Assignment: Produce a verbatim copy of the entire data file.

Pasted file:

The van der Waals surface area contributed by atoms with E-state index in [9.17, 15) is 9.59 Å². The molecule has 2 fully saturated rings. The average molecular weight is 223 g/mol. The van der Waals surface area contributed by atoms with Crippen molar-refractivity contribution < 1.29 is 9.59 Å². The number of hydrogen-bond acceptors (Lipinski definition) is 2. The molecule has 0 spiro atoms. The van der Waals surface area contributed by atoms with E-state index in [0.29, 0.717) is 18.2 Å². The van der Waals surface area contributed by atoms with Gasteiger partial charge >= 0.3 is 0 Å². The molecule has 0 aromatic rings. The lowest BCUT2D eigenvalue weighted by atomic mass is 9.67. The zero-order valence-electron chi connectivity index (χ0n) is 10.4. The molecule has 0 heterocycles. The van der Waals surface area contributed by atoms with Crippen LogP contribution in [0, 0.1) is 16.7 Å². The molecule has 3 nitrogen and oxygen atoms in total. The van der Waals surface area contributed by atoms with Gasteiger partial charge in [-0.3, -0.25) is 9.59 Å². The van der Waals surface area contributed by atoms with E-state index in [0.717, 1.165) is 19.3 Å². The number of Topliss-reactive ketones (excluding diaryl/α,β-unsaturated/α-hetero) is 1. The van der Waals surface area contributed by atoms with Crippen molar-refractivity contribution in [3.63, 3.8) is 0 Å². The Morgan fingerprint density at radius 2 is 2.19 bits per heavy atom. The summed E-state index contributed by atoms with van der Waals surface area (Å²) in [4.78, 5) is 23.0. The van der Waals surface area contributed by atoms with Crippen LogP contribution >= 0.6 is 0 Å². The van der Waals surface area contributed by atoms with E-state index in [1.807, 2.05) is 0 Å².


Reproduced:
The van der Waals surface area contributed by atoms with E-state index in [9.17, 15) is 9.59 Å². The molecule has 2 fully saturated rings. The average molecular weight is 223 g/mol. The van der Waals surface area contributed by atoms with Crippen molar-refractivity contribution < 1.29 is 9.59 Å². The number of hydrogen-bond acceptors (Lipinski definition) is 2. The molecule has 0 spiro atoms. The van der Waals surface area contributed by atoms with E-state index in [0.29, 0.717) is 18.2 Å². The van der Waals surface area contributed by atoms with Gasteiger partial charge >= 0.3 is 0 Å². The molecule has 0 aromatic rings. The lowest BCUT2D eigenvalue weighted by atomic mass is 9.67. The zero-order valence-electron chi connectivity index (χ0n) is 10.4. The molecule has 0 heterocycles. The van der Waals surface area contributed by atoms with Crippen LogP contribution in [0, 0.1) is 16.7 Å². The molecule has 3 nitrogen and oxygen atoms in total. The van der Waals surface area contributed by atoms with Gasteiger partial charge in [-0.3, -0.25) is 9.59 Å². The van der Waals surface area contributed by atoms with E-state index in [0.717, 1.165) is 19.3 Å². The number of Topliss-reactive ketones (excluding diaryl/α,β-unsaturated/α-hetero) is 1. The van der Waals surface area contributed by atoms with Crippen molar-refractivity contribution in [3.63, 3.8) is 0 Å². The Morgan fingerprint density at radius 2 is 2.19 bits per heavy atom. The summed E-state index contributed by atoms with van der Waals surface area (Å²) in [4.78, 5) is 23.0. The van der Waals surface area contributed by atoms with Crippen LogP contribution >= 0.6 is 0 Å². The van der Waals surface area contributed by atoms with E-state index in [1.807, 2.05) is 0 Å².